During work published in July 2022 in the journal sleeping, Canadian researchers looked at 26,363 people aged 45 and over, followed for three years, some of whom developed, during the study, insomnia, a disorder characterized by difficulty falling asleep or nocturnal awakenings frequent. Result: the latter had a 70% greater risk of suffering a deterioration of their memory, compared to those who had kept a good sleep.

Sleep is important for memory in several ways: “During slow sleep [cinquième et dernier stade d’un cycle du sommeil, NDLR] specific cerebral rhythms occur which make it possible to establish connections between neurons, and thus to consolidate the neuronal traces of the recorded information. In addition, sleep allows the brain to maintain a certain balance necessary for optimal cognitive – and therefore memory – functioning”. develops neuroscientist Thanh Dang-Vu, who led this study.

Sleeping well could also protect against Alzheimer’s disease: work published at the end of 2019 in the journal Science have made it possible to analyze the brains of thirteen sleepers and have shown that, during sleep, the cerebrospinal fluid in which the brain is bathed enters it then comes out in waves, which makes it possible to evacuate certain substances favoring the disease of Alzheimer’s disease (especially the β-amyloid peptide).

“Sleep allows the brain to maintain a certain balance necessary for optimal cognitive functioning”

Cheat sheets on the plate

It is important to consume sufficient quantities of several types of nutrients essential for the proper functioning of neurons. “Long-chain omega 3, present in fish, but also antioxidants, such as vitamins E and C, carotenoids and polyphenols, contained in many fruits and vegetables (orange, lemon, carrot, tomato, watermelon, raspberry …), and vitamin B9, which is found in cabbage or spinach”, says Cécilia Samieri, nutritional epidemiologist at the Bordeaux Population Health Research Center.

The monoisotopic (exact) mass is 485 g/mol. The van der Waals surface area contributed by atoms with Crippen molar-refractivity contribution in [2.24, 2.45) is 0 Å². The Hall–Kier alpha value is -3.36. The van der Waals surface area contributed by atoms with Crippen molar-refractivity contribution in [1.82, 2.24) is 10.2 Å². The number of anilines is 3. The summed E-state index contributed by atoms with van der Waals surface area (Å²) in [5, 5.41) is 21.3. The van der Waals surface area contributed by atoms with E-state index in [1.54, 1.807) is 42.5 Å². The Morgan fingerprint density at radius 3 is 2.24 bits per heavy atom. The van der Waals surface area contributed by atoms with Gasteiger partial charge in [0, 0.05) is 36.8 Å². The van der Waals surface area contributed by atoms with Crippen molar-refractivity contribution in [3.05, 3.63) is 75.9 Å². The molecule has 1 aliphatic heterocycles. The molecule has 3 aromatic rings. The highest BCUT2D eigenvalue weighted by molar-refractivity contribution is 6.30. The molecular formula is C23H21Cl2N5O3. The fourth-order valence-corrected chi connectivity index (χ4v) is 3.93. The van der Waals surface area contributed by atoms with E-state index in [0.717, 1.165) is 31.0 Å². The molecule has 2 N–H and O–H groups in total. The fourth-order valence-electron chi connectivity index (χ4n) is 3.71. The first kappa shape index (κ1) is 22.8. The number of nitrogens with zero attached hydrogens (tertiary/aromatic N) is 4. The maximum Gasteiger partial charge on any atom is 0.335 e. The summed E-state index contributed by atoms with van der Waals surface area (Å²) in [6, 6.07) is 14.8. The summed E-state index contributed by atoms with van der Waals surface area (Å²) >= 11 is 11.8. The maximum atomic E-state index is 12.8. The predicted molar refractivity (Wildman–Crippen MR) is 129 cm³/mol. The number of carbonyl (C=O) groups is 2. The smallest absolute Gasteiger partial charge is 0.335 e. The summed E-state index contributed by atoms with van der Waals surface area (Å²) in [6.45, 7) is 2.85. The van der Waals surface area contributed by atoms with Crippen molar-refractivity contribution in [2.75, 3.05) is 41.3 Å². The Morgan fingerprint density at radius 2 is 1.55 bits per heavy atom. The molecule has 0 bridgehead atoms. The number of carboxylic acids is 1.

These nutrients are all found in large quantities in the Mediterranean diet (rich in fruits and vegetables, fish and olive oil). “The benefit of this diet for memory – and the brain in general – is widely validated”, emphasizes Philippe Amouyel.

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In a meta-analysis published in July 2022 in the journal Frontiers in Nutrition, South Korean scientists reviewed the results of 26 cohort studies (nearly 135,000 participants in total) and 5 randomized clinical trials (895 people) that evaluated this diet. Conclusion: high adherence to the Mediterranean diet was associated with a 35% and 39% lower risk of mild cognitive impairment and Alzheimer’s disease, respectively, than in the group adhering the least.